Trisha lives life to the full, with a little help

Birthday girl Patricia Pickton, her daytime provider Lisa Davies and equestrian coach Alice Horton. Photo (MIKE DAVISON): SG240512-08MD
Birthday girl Patricia Pickton, her daytime provider Lisa Davies and equestrian coach Alice Horton. Photo (MIKE DAVISON): SG240512-08MD
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IT WAS Patricia Pickton’s 34th birthday on Thursday and she shared it – as most of us do – with someone who is very important in her life.

Except in Trisha’s case, it wasn’t a family member, but a “daytime provider” called Lisa Davies who has supported Trisha for the past seven or eight years so that she can enjoy the kind of social activities most of us take for granted.

Trisha has learning difficulties and lives in a Leonard Cheshire home in Holbeach with three other people plus staff.

She is bright and bubbly, but going out independently on the kind of spur-of-the-moment outing most of us undertake would be an impossibility for Trisha.

Lisa explains: “As long as it is a planned outing she can do it, but it has to be planned because she is vulnerable. She just needs that one-to-one support and it is trusting somebody.”

On her birthday, Lisa took Trisha for her regular riding lesson at Four Winds Equitation Centre at West Pinchbeck with coach Alice Horton, who has seen Trisha’s confidence improve in the years she has been teaching her.

“She has learned to do a rising trot and she is getting quite confident with her school movements,” says Alice, who adds that Trisha has a “lovely rapport” with the horses.

The special day was to include another treat, a Chinese meal with Lisa, and there were plans for Trisha and her housemates to enjoy another celebration.

However, Lisa is not just there for Trisha’s special days, but supports her a couple of times each week so she is able to take part in activities in the community.

Lisa is a “daytime provider” supplied by ASA – Adults Supporting Adults – which area manager Jackie Quant explains is a not-for-profit charity.

Within Jackie’s area of Spalding, Bourne and Stamford there are 60 clients receiving the many services provided by ASA, all designed to support adults over 18 and to give them “opportunities to live an independent and fulfilling life within their local community,” according to Jackie. She says: “Everybody has something to offer and it’s about supporting these people to be able to offer what they have.”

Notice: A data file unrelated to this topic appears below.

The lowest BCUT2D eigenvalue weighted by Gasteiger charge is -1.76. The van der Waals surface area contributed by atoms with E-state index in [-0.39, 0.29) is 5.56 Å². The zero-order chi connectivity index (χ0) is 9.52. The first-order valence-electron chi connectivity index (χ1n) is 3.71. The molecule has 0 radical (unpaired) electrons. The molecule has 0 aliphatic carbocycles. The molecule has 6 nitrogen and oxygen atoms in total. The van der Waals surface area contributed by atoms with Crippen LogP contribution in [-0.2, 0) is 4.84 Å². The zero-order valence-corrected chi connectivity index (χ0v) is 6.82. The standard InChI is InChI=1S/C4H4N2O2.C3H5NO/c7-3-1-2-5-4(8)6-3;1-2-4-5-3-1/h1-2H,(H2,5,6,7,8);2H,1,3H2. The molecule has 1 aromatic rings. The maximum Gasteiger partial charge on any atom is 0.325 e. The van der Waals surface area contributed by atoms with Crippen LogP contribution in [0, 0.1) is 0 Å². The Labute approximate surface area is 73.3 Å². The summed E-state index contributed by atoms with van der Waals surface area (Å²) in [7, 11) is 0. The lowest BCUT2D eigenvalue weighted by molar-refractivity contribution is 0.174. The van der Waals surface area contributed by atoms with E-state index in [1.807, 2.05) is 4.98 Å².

ASA is primarily a “shared lives provider”, where people who require support are able to live in a family environment with “providers” where they are supported to learn all the skills for independent living.

Clients may have some impairment, such as a learning or physical disability, or they might be an elderly person. Some have access to paid or voluntary work. Jackie explains that some don’t have family while others may be unable to live with their own families or want some independence from them.

Jackie explains: “Some of the people in long-term placements were originally in the old institutions and when they closed the institutions they were looking for somewhere these people would go and that’s how this scheme came about. Many of them hadn’t actually had a family life, so that’s where it started.

“Some have been in foster care and some carers became providers with us, as long as they got through the assessment, or clients move from foster care into our placements.

“I think emotionally, physically, spiritually, it is the whole thing that a family offers. It’s about being part of a unit and knowing that support is there and doing things that families do. It’s about them being integrated into that family while supporting them to become as independent as possible.”

Apart from the shared living, ASA provides all kinds of services to help clients as well as ‘providers’, with things such as respite care, sitting services and a special service for dementia sufferers, all carried out in a homely setting.

Shop2Gether is the only one of ASA’s services that is not paid for but is performed by volunteers who receive petrol money for taking a client shopping or perhaps for a coffee to prevent social isolation. Other services, including the Daytime Provision that allows people like Trisha to take part in social activities or gives them help with things like paying the bills, are paid for out of clients’ personal budgets.

l ASA “providers” are self-employed: they have to be CRB checked and are given training and supervision on a monthly basis. To volunteer or find out more phone 01529 416270.